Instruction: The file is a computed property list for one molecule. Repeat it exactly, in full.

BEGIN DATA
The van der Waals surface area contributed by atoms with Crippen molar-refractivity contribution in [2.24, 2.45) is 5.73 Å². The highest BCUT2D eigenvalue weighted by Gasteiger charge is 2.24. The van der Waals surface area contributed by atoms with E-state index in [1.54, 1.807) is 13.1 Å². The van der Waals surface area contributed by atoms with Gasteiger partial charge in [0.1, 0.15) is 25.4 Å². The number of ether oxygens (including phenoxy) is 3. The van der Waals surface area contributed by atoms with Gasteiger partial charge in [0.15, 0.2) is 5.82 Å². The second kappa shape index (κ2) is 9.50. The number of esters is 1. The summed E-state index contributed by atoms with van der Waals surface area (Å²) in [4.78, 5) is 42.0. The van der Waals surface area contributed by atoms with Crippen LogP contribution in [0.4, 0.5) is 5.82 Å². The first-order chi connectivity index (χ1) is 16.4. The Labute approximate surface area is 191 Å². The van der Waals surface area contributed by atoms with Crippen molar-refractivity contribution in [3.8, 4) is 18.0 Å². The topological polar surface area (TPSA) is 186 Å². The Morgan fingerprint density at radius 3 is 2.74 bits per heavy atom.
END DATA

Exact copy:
The van der Waals surface area contributed by atoms with Crippen molar-refractivity contribution in [2.24, 2.45) is 5.73 Å². The highest BCUT2D eigenvalue weighted by Gasteiger charge is 2.24. The van der Waals surface area contributed by atoms with E-state index in [1.54, 1.807) is 13.1 Å². The van der Waals surface area contributed by atoms with Gasteiger partial charge in [0.1, 0.15) is 25.4 Å². The number of ether oxygens (including phenoxy) is 3. The van der Waals surface area contributed by atoms with Gasteiger partial charge in [0.15, 0.2) is 5.82 Å². The second kappa shape index (κ2) is 9.50. The number of esters is 1. The summed E-state index contributed by atoms with van der Waals surface area (Å²) in [4.78, 5) is 42.0. The van der Waals surface area contributed by atoms with Crippen LogP contribution in [0.4, 0.5) is 5.82 Å². The first-order chi connectivity index (χ1) is 16.4. The Labute approximate surface area is 191 Å². The van der Waals surface area contributed by atoms with Crippen molar-refractivity contribution in [3.8, 4) is 18.0 Å². The topological polar surface area (TPSA) is 186 Å². The Morgan fingerprint density at radius 3 is 2.74 bits per heavy atom.